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 Post subject: Care & Feeding of Banjos
PostPosted: Sun Oct 23, 2005 7:51 pm 
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Now that I have a banjo, I just realized I have no idea about the care of such a beast other than that you need to restring as necessary and occassionally polish the wood (I read that on a banjo site, I think).

Is any care necessary for the head (other than not poking it)?

What about travelling with a banjo? Is it OK in the hold? How would they do in the truck of a hot car in summer or in the truck of a cold car in winter?

I think that's about all I can think of right now.

Thanks,

Eric


Last edited by Jayhawk on Mon Oct 24, 2005 3:20 pm, edited 1 time in total.

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PostPosted: Sun Oct 23, 2005 9:51 pm 
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I don't play the banjo, but I sure would not expose any instrument made of wood to extremes of temperature. So the trunk of a car, or even the inside with closed windows, on a hot summer day sounds bad to me. And the same with extreme cold. I guess if you are traveling, I'd keep it inside the car with you since you would have air conditioning or open windows or a heater on and carry it inside when you go inside. Treat it like it is a person. If you could leave a person there, you could leave an instrument there. Just my opinion.

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PostPosted: Sun Oct 23, 2005 10:58 pm 
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When I was a college student, I often travelled to Mexico for bird expeditions, spring break, general partying, etc. My Spanish was poor, but one thing that you had to know was, "Where is the bathroom (banos)?", with a little swiggley line over the letter "n". I probably would make people mad if I said that all banjos should be played in the banos, so I won't say that.

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PostPosted: Mon Oct 24, 2005 1:03 am 
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Jayhawk wrote:
Now that I have a banjo, I just realized I have no idea about the care of such a beast other than that you need to restring as necessary and occassionally polish the wood (I read that on a banjo site, I think).

Deering sells a set of three cloths, one for the wood, one for polishing the metal parts, and one for removing tarnish: http://www.deeringbanjos.com/Merchant2/ ... Code=Maint

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What about travelling with a banjo? Is it OK in the hold? How would they do in the truck of a hot car in summer or in the truck of a cold car in winter?

Cynth is right about not exposing it to extremes of temperature--especially high temperatures. Sudden changes aren't good, either. For example, when coming into a warm house with an ice-cold banjo, let it sit in its case until it warms up a bit.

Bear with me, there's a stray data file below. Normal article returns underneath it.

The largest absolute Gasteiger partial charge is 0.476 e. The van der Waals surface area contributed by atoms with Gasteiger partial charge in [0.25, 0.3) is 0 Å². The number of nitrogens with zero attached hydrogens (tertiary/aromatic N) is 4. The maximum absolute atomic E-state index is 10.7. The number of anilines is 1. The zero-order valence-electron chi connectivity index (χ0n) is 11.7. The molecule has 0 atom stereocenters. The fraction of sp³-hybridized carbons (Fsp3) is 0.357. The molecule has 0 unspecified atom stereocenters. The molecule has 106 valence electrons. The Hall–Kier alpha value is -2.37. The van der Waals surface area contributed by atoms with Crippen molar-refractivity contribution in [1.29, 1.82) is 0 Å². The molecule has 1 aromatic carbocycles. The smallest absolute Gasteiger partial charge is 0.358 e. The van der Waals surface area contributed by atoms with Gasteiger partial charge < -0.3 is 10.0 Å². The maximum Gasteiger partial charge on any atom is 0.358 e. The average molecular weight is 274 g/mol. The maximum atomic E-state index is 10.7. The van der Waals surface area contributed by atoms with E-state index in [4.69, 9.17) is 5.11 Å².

As far as planes go, I'd try to carry it on. If you can't, make sure the head and neck are firmly supported--with no room for movement of any kind of either the body or the neck, if possible. But don't put anything under the peghed that would raise the neck off of the support that the case provides. (All this goes for guitars, too.)

A banjo student of mine took a brand new Deering 5-string with him from California to Florida. It went into the hold, and when he picked it up, the peghead had been snapped clean off at the nut. He had loosened the strings somewhat and removed the bridge, but they must have tossed it. Or, maybe they put it on top of a pile and it slid off.

The airline (United) paid him for it, but that was about 12 years ago. I'd check on their policy and buy extra insurance if you have to put it in the hold. Sometimes you can walk it to the gate and get the folks there to hand carry it to the hold, and then pick it up at the gate when you come out of the plane.

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PostPosted: Mon Oct 24, 2005 4:59 am 
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besides the usual things you watch out for with any wood instrument (the best rule of thumb is if you wouldn't leave a kid in the car because of temperature, don't leave the instrument in it), you have the added dimension of the head of your banjo. Do you have a skin or synthetic head? A skin head (which, btw, I much prefer in sound to synthetic) will get very tight when dry, very loose when humid. Talk to a bodhran player, they can give you tips on how to overcome some of this (although you should have tension tuners on the head to help).

Get a container of "Fast Fret" or other string conditioner to use on the fretboard and strings. That will help your strings last longer, too.